It doesn't matter if you are only seven years old. In many families in Uganda, if you are the oldest girl, you are in charge of caring for the younger children. Even when you're supposed to be in school.
School is out for the day, but the children are all still working. They roll a little piece of cloth over the crown of their head and one by one, they help each other stack heavy red bricks on top. One, two, three, even four bricks high they stack them—as far as their hands can reach to steady them. The biggest boys take five.
Haiti has a rich history and culture. Sometimes, when you see so much attention given to the country's poverty and other problems, it's easy to forget this. Here are 10 facts that will give you a new perspective on this unique Caribbean nation.
It's amazing how a few bottles of nail polish and an hour or two can turn absolute strangers into the best of friends in Sierra Leone. Just don't touch your nice clothes with your freshly-painted nails, kids!
For years, Jeff Davis has been serving troubled neighborhoods in Fullerton, California. This area, just outside of Los Angeles, has long dealt with gang violence and drug trafficking, among other problems. But this spring, Jeff’s church, The Well, along with several other local churches, took part in a citywide day of service to get their community involved in something positive. The service day, called Love Fullerton, included about 60 different projects for helping others.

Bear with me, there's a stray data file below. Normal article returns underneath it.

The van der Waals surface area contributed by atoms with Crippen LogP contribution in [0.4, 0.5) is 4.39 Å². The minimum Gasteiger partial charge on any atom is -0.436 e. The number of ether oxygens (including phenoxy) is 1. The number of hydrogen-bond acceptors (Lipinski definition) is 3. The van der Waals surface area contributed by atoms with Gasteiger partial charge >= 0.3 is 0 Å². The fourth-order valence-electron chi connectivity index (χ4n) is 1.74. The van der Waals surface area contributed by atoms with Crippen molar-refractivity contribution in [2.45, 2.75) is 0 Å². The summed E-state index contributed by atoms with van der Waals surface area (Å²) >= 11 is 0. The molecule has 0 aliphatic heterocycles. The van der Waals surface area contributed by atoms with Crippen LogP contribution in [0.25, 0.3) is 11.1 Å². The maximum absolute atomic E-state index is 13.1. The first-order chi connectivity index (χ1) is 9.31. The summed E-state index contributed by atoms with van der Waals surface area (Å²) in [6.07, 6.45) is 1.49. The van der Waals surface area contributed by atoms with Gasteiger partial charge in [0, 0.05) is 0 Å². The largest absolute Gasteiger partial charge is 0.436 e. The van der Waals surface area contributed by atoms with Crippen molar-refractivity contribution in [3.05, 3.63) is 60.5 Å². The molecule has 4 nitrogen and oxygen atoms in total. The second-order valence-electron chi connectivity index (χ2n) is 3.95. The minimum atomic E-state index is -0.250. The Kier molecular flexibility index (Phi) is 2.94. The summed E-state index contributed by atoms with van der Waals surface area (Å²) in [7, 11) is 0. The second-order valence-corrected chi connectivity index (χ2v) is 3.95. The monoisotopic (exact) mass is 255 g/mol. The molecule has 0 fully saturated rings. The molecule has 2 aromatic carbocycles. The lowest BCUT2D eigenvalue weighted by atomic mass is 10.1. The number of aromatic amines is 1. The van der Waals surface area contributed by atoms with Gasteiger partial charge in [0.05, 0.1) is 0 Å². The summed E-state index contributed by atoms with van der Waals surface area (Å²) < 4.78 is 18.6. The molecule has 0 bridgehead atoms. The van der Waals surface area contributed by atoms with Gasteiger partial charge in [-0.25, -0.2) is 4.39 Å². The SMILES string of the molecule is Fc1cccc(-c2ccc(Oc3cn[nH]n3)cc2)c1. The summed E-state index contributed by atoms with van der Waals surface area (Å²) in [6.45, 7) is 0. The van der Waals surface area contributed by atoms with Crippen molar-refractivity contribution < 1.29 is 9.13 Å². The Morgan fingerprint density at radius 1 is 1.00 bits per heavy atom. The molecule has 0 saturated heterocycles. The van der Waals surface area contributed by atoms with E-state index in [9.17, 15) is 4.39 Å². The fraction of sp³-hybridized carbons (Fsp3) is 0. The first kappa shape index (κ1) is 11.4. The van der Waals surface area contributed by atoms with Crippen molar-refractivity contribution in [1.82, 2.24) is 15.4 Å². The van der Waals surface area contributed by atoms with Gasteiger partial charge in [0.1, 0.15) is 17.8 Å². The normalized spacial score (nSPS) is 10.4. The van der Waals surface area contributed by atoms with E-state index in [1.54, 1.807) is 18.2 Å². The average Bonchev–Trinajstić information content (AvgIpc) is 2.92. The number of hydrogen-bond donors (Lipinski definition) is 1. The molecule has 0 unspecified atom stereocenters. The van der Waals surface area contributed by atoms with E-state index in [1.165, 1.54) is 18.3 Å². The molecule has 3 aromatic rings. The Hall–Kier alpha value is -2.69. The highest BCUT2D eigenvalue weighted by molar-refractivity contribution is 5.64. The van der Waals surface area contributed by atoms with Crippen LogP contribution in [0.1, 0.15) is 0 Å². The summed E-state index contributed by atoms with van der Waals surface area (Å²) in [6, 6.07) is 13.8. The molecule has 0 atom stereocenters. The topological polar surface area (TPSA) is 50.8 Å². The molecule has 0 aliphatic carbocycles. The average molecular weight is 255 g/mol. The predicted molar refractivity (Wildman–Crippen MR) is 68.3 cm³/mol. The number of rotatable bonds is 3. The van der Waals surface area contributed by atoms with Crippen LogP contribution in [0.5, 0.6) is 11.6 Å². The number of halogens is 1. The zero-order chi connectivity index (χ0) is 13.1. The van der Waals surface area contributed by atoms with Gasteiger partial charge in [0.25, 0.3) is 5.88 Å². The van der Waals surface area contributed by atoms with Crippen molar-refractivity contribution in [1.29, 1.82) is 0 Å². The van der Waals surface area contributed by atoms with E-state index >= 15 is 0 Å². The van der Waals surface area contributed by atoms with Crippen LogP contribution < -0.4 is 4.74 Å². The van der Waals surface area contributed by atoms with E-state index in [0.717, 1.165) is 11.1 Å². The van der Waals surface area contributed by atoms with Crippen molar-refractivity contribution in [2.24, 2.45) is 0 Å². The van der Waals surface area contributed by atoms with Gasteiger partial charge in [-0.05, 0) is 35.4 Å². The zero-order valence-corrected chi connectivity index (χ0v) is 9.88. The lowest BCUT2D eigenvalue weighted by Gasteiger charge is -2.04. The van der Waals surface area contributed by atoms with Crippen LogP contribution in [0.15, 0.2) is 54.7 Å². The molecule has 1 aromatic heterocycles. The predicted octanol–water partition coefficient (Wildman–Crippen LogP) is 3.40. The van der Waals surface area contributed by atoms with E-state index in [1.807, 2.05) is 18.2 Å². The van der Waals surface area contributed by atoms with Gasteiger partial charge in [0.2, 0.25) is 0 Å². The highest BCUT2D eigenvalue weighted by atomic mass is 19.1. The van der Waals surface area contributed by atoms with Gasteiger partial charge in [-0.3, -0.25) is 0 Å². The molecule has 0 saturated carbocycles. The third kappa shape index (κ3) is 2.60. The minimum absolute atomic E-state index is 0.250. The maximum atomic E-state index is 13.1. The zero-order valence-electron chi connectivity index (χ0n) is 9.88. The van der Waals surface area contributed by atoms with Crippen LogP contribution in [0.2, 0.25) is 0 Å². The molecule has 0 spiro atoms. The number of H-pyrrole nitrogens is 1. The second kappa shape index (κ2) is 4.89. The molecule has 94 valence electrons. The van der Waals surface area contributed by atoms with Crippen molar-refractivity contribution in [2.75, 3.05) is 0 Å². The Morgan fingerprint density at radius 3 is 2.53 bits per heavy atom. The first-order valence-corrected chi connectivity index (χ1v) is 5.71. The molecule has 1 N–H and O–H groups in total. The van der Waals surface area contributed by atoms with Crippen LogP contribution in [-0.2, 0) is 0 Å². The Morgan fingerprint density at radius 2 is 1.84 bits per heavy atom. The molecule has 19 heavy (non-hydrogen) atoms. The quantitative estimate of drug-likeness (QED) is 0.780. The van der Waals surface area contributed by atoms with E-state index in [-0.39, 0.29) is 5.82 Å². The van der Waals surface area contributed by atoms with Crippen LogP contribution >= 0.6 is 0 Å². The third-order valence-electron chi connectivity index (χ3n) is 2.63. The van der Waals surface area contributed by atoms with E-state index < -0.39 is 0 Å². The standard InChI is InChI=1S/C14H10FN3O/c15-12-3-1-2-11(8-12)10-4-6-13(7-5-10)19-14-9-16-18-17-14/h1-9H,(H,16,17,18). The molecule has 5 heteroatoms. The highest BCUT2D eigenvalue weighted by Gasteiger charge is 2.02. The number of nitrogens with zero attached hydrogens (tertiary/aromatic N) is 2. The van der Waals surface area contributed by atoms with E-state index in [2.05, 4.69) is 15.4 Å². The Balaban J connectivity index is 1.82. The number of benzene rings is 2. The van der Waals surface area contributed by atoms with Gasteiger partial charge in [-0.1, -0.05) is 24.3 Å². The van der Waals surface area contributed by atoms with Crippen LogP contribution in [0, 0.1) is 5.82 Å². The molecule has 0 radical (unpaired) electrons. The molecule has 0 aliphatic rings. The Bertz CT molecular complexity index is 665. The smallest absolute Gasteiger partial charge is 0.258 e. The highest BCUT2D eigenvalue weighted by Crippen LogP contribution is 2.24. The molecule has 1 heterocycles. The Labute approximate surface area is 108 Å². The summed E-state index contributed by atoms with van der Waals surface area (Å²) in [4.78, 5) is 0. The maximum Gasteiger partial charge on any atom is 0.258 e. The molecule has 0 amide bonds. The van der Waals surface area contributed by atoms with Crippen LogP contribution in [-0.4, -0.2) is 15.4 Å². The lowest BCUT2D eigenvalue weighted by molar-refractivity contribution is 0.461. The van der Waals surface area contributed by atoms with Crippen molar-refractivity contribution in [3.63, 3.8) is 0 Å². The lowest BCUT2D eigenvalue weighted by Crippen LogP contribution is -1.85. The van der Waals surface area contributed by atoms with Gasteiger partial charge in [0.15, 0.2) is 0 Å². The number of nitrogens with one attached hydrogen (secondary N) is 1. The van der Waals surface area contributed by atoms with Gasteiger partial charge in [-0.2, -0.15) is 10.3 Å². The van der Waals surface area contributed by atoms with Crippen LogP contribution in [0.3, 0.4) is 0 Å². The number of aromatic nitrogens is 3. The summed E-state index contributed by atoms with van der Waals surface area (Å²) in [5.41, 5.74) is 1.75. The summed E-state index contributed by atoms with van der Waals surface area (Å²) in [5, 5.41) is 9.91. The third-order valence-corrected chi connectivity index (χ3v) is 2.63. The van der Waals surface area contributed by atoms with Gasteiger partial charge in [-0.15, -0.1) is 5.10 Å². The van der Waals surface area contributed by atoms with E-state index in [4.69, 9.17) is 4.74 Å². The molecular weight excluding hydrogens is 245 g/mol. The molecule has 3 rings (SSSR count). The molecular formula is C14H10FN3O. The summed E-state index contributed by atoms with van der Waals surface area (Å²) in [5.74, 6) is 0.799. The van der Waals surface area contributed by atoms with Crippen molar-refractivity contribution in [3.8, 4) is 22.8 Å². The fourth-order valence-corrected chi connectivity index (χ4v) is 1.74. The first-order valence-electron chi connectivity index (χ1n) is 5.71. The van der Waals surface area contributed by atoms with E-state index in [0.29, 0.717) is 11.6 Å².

Rosaniris was seven years old when her community changed completely. A Dominican batey made up of mostly Haitian immigrants with no citizenship, the community of Los Robles had no school, no water, and no other basic resources from the government. Children ran around with few to no clothes on and amused themselves by fighting or throwing rocks.
For Father's Day this year, we asked several of the children in our sponsorship program to tell us who they looked to as a father. Mphatso of Malawi lost his parents when he was four years old. But because of your care and support, he has a new family. An amazing couple who serve on staff at COTN treat him and his brothers and sisters at the Children's Home as their own.
You see it all over Malawi: small children carrying smaller children. Sometimes they're just helping mom and dad. But all too often, they're filling the roles of parents who are out of the picture for one reason or another.
For Father's Day, we asked some of the children to tell us about a father figure in their lives. Because so many of them have lost their parents, having adults in their lives who support them and who they can look up to is so important. Your support doesn't just provide children with resources like education, food, and clothing. You are also helping provide for the staff members who care for the children daily, often filling the roles of parents for them.